I’m not saying everyone who resigned is blameless, but as I see it most of the foundation’s past incompetence, including accepting the dodgy donation, can’t be reasonably pinned on the management that resigned. And yet they still resigned. I don’t want to make it out to be a more heroic act than it was, but it was refreshing to see someone step up and show real accountability. So, good for them.

What I don’t understand is why, of all the people to keep on as chairman of the three-member board that remains to keep the foundation’s work going and to prepare it for whatever comes next, they would choose Edward Johnson, who is neck deep in the foundation’s, shall we say, complicated history. Why is one of the men responsible for the foundation’s problem—he is a founding member and was a director when the Foundation accepted the donation—now in charge when his fellow board members, many of whom weren’t, have resigned?

Johnson is an old Trudeau family insider, having served as Pierre’s executive assistant from 1980 to 1984. He is also the senior vice-president and general counsel of Power Corporation, which in 1978 founded the Canada China Business Council to facilitate trade with recently-opened Red China. This may look suspicious, but I assure you it’s not. It’s worse: this is how the Canadian Establishment works when it’s not being suspicious.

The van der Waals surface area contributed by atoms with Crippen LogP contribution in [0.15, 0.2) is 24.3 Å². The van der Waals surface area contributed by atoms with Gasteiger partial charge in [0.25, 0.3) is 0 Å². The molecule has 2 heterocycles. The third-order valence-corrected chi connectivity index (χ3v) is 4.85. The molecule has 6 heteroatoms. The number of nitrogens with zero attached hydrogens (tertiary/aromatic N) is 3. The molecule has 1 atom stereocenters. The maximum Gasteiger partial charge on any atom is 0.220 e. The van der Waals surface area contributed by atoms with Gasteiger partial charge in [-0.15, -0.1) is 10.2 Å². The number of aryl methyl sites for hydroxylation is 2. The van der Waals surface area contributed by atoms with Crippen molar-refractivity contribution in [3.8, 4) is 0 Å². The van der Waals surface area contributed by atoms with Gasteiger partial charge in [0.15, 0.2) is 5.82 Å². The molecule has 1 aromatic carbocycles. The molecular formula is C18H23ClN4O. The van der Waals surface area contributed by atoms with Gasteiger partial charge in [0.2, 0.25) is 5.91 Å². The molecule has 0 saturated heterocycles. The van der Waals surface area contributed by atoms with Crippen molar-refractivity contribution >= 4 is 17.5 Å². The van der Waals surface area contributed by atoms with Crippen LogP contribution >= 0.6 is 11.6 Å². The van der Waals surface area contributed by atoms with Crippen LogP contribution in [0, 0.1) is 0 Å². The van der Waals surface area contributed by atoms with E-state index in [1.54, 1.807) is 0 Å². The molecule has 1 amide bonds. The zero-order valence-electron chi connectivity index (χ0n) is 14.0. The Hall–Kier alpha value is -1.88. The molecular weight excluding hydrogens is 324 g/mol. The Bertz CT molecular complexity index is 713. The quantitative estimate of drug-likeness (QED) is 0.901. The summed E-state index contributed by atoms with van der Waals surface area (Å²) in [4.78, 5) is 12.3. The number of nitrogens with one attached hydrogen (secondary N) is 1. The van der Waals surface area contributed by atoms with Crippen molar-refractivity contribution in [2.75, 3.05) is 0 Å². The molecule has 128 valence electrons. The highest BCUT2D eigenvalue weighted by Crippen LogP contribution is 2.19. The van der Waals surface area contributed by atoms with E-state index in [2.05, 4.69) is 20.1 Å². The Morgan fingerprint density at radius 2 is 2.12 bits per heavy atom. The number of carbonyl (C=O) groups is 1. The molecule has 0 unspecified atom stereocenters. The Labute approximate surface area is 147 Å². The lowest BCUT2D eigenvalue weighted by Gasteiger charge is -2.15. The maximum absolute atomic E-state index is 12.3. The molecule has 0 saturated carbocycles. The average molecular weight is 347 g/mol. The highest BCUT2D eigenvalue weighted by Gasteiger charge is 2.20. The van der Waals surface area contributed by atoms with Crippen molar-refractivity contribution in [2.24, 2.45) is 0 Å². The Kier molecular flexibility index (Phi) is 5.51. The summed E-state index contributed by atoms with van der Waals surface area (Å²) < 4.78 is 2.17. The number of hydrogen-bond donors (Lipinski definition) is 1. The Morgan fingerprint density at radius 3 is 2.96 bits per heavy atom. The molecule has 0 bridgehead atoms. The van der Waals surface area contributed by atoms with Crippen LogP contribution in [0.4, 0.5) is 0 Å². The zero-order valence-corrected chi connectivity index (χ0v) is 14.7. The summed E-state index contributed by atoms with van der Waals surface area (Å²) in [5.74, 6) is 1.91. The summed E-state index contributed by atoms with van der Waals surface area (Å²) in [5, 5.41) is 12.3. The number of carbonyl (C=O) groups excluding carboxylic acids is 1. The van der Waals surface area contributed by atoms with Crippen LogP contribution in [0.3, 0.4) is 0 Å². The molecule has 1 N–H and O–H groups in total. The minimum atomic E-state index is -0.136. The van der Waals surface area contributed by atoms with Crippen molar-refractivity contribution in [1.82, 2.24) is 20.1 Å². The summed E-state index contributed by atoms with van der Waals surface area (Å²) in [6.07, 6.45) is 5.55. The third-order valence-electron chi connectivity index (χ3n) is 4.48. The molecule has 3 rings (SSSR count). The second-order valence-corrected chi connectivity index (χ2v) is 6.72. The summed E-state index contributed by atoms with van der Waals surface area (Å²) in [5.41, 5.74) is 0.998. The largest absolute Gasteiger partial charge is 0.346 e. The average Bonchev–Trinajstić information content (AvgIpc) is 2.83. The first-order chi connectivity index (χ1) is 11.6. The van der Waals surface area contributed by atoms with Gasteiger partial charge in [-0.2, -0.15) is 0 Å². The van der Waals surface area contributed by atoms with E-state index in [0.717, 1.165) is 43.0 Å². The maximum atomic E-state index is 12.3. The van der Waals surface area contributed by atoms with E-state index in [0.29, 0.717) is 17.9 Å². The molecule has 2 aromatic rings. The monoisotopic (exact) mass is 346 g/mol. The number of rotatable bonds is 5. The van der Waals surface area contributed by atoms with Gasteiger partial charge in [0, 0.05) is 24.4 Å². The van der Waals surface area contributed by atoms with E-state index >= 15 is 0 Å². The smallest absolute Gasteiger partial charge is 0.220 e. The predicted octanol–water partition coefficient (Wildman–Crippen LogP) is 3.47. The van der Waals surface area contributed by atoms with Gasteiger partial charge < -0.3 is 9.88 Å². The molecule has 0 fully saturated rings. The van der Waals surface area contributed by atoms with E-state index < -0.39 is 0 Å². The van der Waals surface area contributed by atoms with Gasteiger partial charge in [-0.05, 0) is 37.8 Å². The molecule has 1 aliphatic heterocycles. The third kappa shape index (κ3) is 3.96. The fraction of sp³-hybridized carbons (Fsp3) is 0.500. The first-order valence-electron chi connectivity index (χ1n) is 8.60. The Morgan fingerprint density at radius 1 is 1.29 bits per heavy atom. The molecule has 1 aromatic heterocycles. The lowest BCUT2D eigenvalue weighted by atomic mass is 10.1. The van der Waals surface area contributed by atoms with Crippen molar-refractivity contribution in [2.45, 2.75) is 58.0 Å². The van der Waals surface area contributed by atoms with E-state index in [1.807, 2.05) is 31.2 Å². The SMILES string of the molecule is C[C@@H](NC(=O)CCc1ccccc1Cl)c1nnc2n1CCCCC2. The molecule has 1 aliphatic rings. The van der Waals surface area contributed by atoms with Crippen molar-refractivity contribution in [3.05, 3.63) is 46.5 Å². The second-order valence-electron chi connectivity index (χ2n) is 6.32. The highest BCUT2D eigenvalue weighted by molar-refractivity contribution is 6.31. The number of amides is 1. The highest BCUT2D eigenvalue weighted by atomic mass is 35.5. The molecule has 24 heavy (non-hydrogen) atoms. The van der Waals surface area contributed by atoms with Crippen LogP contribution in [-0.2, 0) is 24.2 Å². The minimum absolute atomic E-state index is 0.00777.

Another of the remaining board members is curious for another reason, but one that points to the same problem. According to his corporate biography, Peter Sahlas is a director by virtue of being “elected by the members representing the Estate of the Late Right Honourable Pierre Elliott Trudeau.” (The other director nominated by the Trudeau estate, who did resign, was the late prime minister’s daughter, Sarah Coyne). 

Both men highlight the Trudeau Foundation’s fundamental flaw, and the clue is in the name. No matter how much good work it did in providing doctoral scholarships, fellowships, and academic mentoring, the foundation could never shake the perception that it was the private plaything of the Trudeau family and their extended family in the Liberal Party because, at least in part, it was. If you want proof, look at the latest 2021-2022 Annual Report, where all three of Trudeau’s living children were still listed as members or directors.

Yes, despite his disavowal of any knowledge of the foundation’s business, the prime minister’s name is still listed right next to his brother Sacha’s as a “succession member” of the foundation. Jesse Armstrong couldn’t script it better. A discrete asterisk informs the reader that “The Rt. Hon. Justin Trudeau has withdrawn from the affairs of the Foundation for the duration of his involvement in federal politics.” Not permanently, mind you, just while he’s occupying the prime minister’s office, with the implication that we are not to worry—he will be back. 

Forget temporarily stepping away from the foundation, Justin Trudeau never should have been involved in the first place. When the foundation was established in 2001 (with taxpayer money, remember), he had no relevant qualifications. This was around the time he was describing himself to the press as “far from a finished product … I haven’t done anything. I haven’t accomplished anything.” And he wasn’t exaggerating. He was a 30-year-old trust fund kid about to drop out of an engineering program.